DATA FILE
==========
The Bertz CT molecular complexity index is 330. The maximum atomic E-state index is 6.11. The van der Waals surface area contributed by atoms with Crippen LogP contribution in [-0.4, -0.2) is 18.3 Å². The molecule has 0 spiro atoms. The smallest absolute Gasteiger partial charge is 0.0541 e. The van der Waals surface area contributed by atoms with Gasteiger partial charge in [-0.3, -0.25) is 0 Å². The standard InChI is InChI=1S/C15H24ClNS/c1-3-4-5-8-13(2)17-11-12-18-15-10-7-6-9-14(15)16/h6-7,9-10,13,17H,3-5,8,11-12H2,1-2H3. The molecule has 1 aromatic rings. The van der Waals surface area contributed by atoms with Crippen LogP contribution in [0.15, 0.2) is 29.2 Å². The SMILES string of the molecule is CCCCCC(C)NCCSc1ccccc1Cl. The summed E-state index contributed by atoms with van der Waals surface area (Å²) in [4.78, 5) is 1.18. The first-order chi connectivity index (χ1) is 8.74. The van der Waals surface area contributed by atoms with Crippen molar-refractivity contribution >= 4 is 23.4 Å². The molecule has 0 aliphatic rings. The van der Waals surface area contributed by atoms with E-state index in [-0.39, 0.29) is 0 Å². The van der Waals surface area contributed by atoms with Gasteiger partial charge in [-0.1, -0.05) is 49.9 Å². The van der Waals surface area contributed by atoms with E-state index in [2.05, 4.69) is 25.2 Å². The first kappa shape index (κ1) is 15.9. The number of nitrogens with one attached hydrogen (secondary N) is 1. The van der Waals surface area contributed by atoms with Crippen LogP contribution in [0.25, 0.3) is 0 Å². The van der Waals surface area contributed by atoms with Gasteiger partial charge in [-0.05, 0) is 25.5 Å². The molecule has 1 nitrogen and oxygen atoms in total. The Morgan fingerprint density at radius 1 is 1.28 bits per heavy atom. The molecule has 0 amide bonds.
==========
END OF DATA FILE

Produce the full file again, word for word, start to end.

The Bertz CT molecular complexity index is 330. The maximum atomic E-state index is 6.11. The van der Waals surface area contributed by atoms with Crippen LogP contribution in [-0.4, -0.2) is 18.3 Å². The molecule has 0 spiro atoms. The smallest absolute Gasteiger partial charge is 0.0541 e. The van der Waals surface area contributed by atoms with Gasteiger partial charge in [-0.3, -0.25) is 0 Å². The standard InChI is InChI=1S/C15H24ClNS/c1-3-4-5-8-13(2)17-11-12-18-15-10-7-6-9-14(15)16/h6-7,9-10,13,17H,3-5,8,11-12H2,1-2H3. The molecule has 1 aromatic rings. The van der Waals surface area contributed by atoms with Crippen LogP contribution in [0.15, 0.2) is 29.2 Å². The SMILES string of the molecule is CCCCCC(C)NCCSc1ccccc1Cl. The summed E-state index contributed by atoms with van der Waals surface area (Å²) in [4.78, 5) is 1.18. The first-order chi connectivity index (χ1) is 8.74. The van der Waals surface area contributed by atoms with Crippen molar-refractivity contribution >= 4 is 23.4 Å². The molecule has 0 aliphatic rings. The van der Waals surface area contributed by atoms with E-state index in [-0.39, 0.29) is 0 Å². The van der Waals surface area contributed by atoms with Gasteiger partial charge in [-0.1, -0.05) is 49.9 Å². The van der Waals surface area contributed by atoms with E-state index in [2.05, 4.69) is 25.2 Å². The first kappa shape index (κ1) is 15.9. The number of nitrogens with one attached hydrogen (secondary N) is 1. The van der Waals surface area contributed by atoms with Crippen LogP contribution in [0.25, 0.3) is 0 Å². The van der Waals surface area contributed by atoms with Gasteiger partial charge in [-0.05, 0) is 25.5 Å². The molecule has 1 nitrogen and oxygen atoms in total. The Morgan fingerprint density at radius 1 is 1.28 bits per heavy atom. The molecule has 0 amide bonds.